Former reality TV star Josh Duggar issued a statement Thursday admitting he was unfaithful to his wife after Gawker reported that he was among the millions of users of an adultery website whose data were hacked.
While he didn’t specifically address the report alleging he paid for an Ashley Madison account, the eldest son of the ultra-conservative, Christian family once featured on TLC’s “19 Kids and Counting” apologized for the pain his infidelity caused his wife and family.
“I have been the biggest hypocrite ever,” he wrote in a statement posted on the family’s website that underwent a subsequent revision. “While espousing faith and family values, I have secretly over the last several years been viewing pornography on the internet and this became a secret addiction and I became unfaithful to my wife.”
The reference to pornography was later removed in the revision.
TLC canceled the long-running “19 Kids and Counting” this summer after the Duggar family revealed that Josh had molested five underage girls, including four of his younger sisters, when he was a teenager. The revelations came after tabloid magazine InTouch Weekly surfaced a nearly decade-old police report showing that Duggar was investigated for the molestation allegations.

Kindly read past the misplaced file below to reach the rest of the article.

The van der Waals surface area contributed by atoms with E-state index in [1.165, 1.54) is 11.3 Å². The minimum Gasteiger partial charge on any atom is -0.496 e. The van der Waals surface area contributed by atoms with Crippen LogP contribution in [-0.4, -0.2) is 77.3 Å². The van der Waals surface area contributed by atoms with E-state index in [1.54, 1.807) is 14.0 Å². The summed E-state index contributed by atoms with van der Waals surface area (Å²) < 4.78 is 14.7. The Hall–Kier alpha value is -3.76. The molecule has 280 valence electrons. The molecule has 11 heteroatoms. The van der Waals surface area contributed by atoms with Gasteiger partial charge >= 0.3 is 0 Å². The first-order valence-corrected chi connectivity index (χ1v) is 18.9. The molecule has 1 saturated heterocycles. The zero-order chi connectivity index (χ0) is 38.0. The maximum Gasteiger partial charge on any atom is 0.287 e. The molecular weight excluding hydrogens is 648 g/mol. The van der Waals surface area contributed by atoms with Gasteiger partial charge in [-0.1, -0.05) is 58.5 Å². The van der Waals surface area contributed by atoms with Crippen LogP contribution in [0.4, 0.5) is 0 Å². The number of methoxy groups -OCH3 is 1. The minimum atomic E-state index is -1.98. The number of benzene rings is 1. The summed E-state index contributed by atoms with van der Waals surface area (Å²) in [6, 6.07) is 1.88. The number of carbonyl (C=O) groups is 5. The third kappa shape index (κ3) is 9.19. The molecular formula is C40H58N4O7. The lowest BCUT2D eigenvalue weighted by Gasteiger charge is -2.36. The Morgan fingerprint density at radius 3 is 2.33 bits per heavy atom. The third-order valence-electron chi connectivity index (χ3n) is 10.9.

Duggar was also forced to resign his position at the head of the anti-gay Family Research Council’s lobbying arm after the tabloid report was published.
Read the full statement below:
I have been the biggest hypocrite ever. While espousing faith and family values, I have secretly over the last several years been viewing pornography on the internet and this became a secret addiction and I became unfaithful to my wife.
I am so ashamed of the double life that I have been living and am grieved for the hurt, pain and disgrace my sin has caused my wife and family, and most of all Jesus and all those who profess faith in Him.
I brought hurt and a reproach to my family, close friends and the fans of our show with my actions that happened when I was 14-15 years old, and now I have re-broken their trust.
The last few years, while publicly stating I was fighting against immorality in our country, I was hiding my own personal failings.
As I am learning the hard way, we have the freedom to choose to our actions, but we do not get to choose our consequences. I deeply regret all hurt I have caused so many by being such a bad example.
I humbly ask for your forgiveness. Please pray for my precious wife Anna and our family during this time.
This post has been updated.
Catherine Thompson is a senior editor for Talking Points Memo in New York City. She came to the site in 2013 and reported on national affairs. Previously, she worked as a research assistant to investigative reporter Wayne Barrett. She can be reached at firstname.lastname@example.org.